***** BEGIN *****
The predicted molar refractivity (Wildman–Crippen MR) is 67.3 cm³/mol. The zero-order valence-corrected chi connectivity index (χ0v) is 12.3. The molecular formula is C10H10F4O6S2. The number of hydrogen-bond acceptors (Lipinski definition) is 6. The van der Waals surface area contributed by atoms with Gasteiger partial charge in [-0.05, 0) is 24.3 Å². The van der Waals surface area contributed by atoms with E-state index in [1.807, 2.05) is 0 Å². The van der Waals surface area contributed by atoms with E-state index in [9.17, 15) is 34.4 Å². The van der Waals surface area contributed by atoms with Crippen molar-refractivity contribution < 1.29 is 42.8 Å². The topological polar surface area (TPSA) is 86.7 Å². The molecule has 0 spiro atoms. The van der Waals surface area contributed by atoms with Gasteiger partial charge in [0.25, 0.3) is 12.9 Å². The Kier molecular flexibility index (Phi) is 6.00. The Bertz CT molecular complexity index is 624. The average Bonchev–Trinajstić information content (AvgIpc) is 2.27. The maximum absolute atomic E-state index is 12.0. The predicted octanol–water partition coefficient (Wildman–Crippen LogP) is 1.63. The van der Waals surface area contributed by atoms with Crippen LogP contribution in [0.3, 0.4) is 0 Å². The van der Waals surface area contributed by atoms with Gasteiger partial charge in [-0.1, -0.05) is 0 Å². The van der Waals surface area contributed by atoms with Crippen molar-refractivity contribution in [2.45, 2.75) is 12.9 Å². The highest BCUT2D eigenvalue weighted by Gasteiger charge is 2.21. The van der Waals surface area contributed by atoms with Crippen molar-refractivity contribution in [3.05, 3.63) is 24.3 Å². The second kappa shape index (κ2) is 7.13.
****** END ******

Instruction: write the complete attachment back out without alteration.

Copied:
The predicted molar refractivity (Wildman–Crippen MR) is 67.3 cm³/mol. The zero-order valence-corrected chi connectivity index (χ0v) is 12.3. The molecular formula is C10H10F4O6S2. The number of hydrogen-bond acceptors (Lipinski definition) is 6. The van der Waals surface area contributed by atoms with Gasteiger partial charge in [-0.05, 0) is 24.3 Å². The van der Waals surface area contributed by atoms with E-state index in [1.807, 2.05) is 0 Å². The van der Waals surface area contributed by atoms with E-state index in [9.17, 15) is 34.4 Å². The van der Waals surface area contributed by atoms with Crippen molar-refractivity contribution < 1.29 is 42.8 Å². The topological polar surface area (TPSA) is 86.7 Å². The molecule has 0 spiro atoms. The van der Waals surface area contributed by atoms with Gasteiger partial charge in [0.25, 0.3) is 12.9 Å². The Kier molecular flexibility index (Phi) is 6.00. The Bertz CT molecular complexity index is 624. The average Bonchev–Trinajstić information content (AvgIpc) is 2.27. The maximum absolute atomic E-state index is 12.0. The predicted octanol–water partition coefficient (Wildman–Crippen LogP) is 1.63. The van der Waals surface area contributed by atoms with Crippen LogP contribution in [0.3, 0.4) is 0 Å². The van der Waals surface area contributed by atoms with Gasteiger partial charge in [-0.1, -0.05) is 0 Å². The van der Waals surface area contributed by atoms with Crippen molar-refractivity contribution in [2.45, 2.75) is 12.9 Å². The highest BCUT2D eigenvalue weighted by Gasteiger charge is 2.21. The van der Waals surface area contributed by atoms with Crippen molar-refractivity contribution in [3.05, 3.63) is 24.3 Å². The second kappa shape index (κ2) is 7.13.